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Précis of The Origin of Concepts

  • Susan Carey (a1)

A theory of conceptual development must specify the innate representational primitives, must characterize the ways in which the initial state differs from the adult state, and must characterize the processes through which one is transformed into the other. The Origin of Concepts (henceforth TOOC) defends three theses. With respect to the initial state, the innate stock of primitives is not limited to sensory, perceptual, or sensorimotor representations; rather, there are also innate conceptual representations. With respect to developmental change, conceptual development consists of episodes of qualitative change, resulting in systems of representation that are more powerful than, and sometimes incommensurable with, those from which they are built. With respect to a learning mechanism that achieves conceptual discontinuity, I offer Quinian bootstrapping. TOOC concludes with a discussion of how an understanding of conceptual development constrains a theory of concepts.

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S. Carey (2009) The origin of concepts. Oxford University Press.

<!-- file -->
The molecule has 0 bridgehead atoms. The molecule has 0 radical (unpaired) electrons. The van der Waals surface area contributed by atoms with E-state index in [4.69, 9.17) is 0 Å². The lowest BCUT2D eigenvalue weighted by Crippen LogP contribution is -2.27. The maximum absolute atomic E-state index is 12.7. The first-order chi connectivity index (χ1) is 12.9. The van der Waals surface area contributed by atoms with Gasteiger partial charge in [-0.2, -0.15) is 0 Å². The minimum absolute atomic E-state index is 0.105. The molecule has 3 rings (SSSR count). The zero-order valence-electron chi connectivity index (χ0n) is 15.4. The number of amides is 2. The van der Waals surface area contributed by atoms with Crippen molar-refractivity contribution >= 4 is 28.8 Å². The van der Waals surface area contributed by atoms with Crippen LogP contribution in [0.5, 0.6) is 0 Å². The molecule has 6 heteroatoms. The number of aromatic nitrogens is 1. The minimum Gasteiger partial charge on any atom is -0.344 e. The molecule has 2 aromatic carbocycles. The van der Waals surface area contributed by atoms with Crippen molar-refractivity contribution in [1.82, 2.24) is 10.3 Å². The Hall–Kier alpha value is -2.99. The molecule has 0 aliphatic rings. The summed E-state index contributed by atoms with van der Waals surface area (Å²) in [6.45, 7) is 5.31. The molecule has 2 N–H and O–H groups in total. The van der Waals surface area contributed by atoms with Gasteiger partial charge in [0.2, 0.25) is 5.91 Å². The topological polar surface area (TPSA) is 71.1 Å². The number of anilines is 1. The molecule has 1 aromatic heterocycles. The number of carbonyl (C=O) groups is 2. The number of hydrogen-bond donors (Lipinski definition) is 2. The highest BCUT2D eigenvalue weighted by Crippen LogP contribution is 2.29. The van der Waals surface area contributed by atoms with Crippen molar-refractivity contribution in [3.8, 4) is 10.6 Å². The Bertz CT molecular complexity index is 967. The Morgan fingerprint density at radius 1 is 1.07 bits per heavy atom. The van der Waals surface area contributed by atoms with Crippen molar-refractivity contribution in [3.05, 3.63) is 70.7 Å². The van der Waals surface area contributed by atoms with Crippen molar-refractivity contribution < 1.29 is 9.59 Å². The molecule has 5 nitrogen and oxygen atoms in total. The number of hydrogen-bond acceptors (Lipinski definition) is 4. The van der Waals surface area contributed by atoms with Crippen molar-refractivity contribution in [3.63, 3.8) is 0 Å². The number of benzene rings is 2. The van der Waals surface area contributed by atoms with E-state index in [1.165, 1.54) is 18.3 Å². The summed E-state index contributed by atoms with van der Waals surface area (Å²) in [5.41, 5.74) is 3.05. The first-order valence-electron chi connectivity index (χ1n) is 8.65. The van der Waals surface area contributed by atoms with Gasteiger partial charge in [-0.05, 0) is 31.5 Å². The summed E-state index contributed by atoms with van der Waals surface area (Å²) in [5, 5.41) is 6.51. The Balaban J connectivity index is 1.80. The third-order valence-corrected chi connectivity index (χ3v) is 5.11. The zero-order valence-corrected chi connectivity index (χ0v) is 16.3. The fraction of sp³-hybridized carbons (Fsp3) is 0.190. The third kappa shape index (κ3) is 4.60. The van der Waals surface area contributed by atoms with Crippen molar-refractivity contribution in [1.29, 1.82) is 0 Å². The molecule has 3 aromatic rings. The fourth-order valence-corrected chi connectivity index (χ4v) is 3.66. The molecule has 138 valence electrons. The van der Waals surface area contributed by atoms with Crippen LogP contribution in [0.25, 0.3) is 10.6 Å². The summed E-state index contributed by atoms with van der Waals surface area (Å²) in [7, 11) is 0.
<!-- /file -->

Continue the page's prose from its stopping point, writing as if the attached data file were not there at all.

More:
J. A. Fodor (1998) Concepts: Where cognitive science went wrong. Oxford University Press.

D. Gentner (2002) Analogy in scientific discovery: The case of Jonannes Kepler. In: Model-based reasoning: Science, technology, values, ed. L. Magnani & N. J. Nersessian , pp. 2139. Kluwer Academic/Plenum.

S. Kripke (1972/1980) Naming and necessity. Harvard University Press.

J. Locke (1690/1975) An essay concerning human understanding. Oxford University Press.

J. Piaget (1954). The construction of reality in the child. Routledge and Kegan Paul.

S. Pinker (1994) The language instinct. William Morrow.

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Behavioral and Brain Sciences
  • ISSN: 0140-525X
  • EISSN: 1469-1825
  • URL: /core/journals/behavioral-and-brain-sciences
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